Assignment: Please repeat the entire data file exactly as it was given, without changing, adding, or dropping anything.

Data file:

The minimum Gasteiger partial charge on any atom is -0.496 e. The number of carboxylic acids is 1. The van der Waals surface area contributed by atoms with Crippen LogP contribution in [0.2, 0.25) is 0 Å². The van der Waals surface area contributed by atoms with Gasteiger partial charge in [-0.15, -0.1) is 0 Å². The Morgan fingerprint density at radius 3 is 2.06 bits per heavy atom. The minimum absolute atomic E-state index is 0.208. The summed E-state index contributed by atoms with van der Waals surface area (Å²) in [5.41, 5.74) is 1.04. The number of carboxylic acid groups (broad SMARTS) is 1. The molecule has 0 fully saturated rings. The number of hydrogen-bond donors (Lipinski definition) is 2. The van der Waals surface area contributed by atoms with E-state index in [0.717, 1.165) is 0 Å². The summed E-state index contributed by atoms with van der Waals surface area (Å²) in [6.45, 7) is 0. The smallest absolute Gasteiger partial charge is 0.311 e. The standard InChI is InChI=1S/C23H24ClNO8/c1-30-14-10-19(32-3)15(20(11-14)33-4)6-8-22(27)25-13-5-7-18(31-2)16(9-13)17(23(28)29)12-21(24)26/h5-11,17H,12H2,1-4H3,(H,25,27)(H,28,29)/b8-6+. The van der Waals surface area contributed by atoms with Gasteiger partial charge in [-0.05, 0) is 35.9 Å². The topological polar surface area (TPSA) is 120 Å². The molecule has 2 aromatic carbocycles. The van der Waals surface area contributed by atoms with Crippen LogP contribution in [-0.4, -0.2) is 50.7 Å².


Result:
The minimum Gasteiger partial charge on any atom is -0.496 e. The number of carboxylic acids is 1. The van der Waals surface area contributed by atoms with Crippen LogP contribution in [0.2, 0.25) is 0 Å². The van der Waals surface area contributed by atoms with Gasteiger partial charge in [-0.15, -0.1) is 0 Å². The Morgan fingerprint density at radius 3 is 2.06 bits per heavy atom. The minimum absolute atomic E-state index is 0.208. The summed E-state index contributed by atoms with van der Waals surface area (Å²) in [5.41, 5.74) is 1.04. The number of carboxylic acid groups (broad SMARTS) is 1. The molecule has 0 fully saturated rings. The number of hydrogen-bond donors (Lipinski definition) is 2. The van der Waals surface area contributed by atoms with E-state index in [0.717, 1.165) is 0 Å². The summed E-state index contributed by atoms with van der Waals surface area (Å²) in [6.45, 7) is 0. The smallest absolute Gasteiger partial charge is 0.311 e. The standard InChI is InChI=1S/C23H24ClNO8/c1-30-14-10-19(32-3)15(20(11-14)33-4)6-8-22(27)25-13-5-7-18(31-2)16(9-13)17(23(28)29)12-21(24)26/h5-11,17H,12H2,1-4H3,(H,25,27)(H,28,29)/b8-6+. The van der Waals surface area contributed by atoms with Gasteiger partial charge in [-0.05, 0) is 35.9 Å². The topological polar surface area (TPSA) is 120 Å². The molecule has 2 aromatic carbocycles. The van der Waals surface area contributed by atoms with Crippen LogP contribution in [-0.4, -0.2) is 50.7 Å².